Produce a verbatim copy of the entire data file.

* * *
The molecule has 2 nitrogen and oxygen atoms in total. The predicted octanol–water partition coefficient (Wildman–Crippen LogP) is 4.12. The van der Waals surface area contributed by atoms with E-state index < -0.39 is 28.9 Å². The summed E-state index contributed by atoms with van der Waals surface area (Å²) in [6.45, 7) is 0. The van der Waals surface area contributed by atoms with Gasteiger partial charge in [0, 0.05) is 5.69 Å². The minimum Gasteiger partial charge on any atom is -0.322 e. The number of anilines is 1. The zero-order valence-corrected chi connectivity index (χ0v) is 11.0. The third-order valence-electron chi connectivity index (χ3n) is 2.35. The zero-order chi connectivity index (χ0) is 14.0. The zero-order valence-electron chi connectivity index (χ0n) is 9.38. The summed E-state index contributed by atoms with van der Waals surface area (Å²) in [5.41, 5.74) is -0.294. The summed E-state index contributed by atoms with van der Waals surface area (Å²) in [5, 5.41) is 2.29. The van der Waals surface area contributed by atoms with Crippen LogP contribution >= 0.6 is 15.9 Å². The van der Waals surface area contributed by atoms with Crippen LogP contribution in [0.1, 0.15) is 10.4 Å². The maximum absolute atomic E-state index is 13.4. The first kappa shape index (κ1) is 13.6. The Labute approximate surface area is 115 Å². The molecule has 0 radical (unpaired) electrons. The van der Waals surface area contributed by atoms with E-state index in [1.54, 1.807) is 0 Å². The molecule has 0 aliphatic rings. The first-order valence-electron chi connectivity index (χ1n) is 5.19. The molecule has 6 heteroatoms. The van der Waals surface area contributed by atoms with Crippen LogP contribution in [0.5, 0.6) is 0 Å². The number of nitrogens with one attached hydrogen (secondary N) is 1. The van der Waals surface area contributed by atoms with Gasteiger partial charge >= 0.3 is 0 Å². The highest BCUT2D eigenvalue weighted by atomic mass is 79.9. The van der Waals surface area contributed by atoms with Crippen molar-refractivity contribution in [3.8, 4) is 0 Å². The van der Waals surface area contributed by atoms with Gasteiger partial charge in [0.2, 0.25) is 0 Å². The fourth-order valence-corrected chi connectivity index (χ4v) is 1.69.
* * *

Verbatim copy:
The molecule has 2 nitrogen and oxygen atoms in total. The predicted octanol–water partition coefficient (Wildman–Crippen LogP) is 4.12. The van der Waals surface area contributed by atoms with E-state index < -0.39 is 28.9 Å². The summed E-state index contributed by atoms with van der Waals surface area (Å²) in [6.45, 7) is 0. The van der Waals surface area contributed by atoms with Gasteiger partial charge in [0, 0.05) is 5.69 Å². The minimum Gasteiger partial charge on any atom is -0.322 e. The number of anilines is 1. The zero-order valence-corrected chi connectivity index (χ0v) is 11.0. The third-order valence-electron chi connectivity index (χ3n) is 2.35. The zero-order chi connectivity index (χ0) is 14.0. The zero-order valence-electron chi connectivity index (χ0n) is 9.38. The summed E-state index contributed by atoms with van der Waals surface area (Å²) in [5.41, 5.74) is -0.294. The summed E-state index contributed by atoms with van der Waals surface area (Å²) in [5, 5.41) is 2.29. The van der Waals surface area contributed by atoms with Crippen LogP contribution >= 0.6 is 15.9 Å². The van der Waals surface area contributed by atoms with Crippen LogP contribution in [0.1, 0.15) is 10.4 Å². The maximum absolute atomic E-state index is 13.4. The first kappa shape index (κ1) is 13.6. The Labute approximate surface area is 115 Å². The molecule has 0 radical (unpaired) electrons. The van der Waals surface area contributed by atoms with E-state index in [1.54, 1.807) is 0 Å². The molecule has 0 aliphatic rings. The first-order valence-electron chi connectivity index (χ1n) is 5.19. The molecule has 6 heteroatoms. The van der Waals surface area contributed by atoms with Crippen LogP contribution in [0.5, 0.6) is 0 Å². The number of nitrogens with one attached hydrogen (secondary N) is 1. The van der Waals surface area contributed by atoms with Gasteiger partial charge >= 0.3 is 0 Å². The highest BCUT2D eigenvalue weighted by atomic mass is 79.9. The van der Waals surface area contributed by atoms with Crippen molar-refractivity contribution in [3.8, 4) is 0 Å². The van der Waals surface area contributed by atoms with Gasteiger partial charge in [0.2, 0.25) is 0 Å². The fourth-order valence-corrected chi connectivity index (χ4v) is 1.69.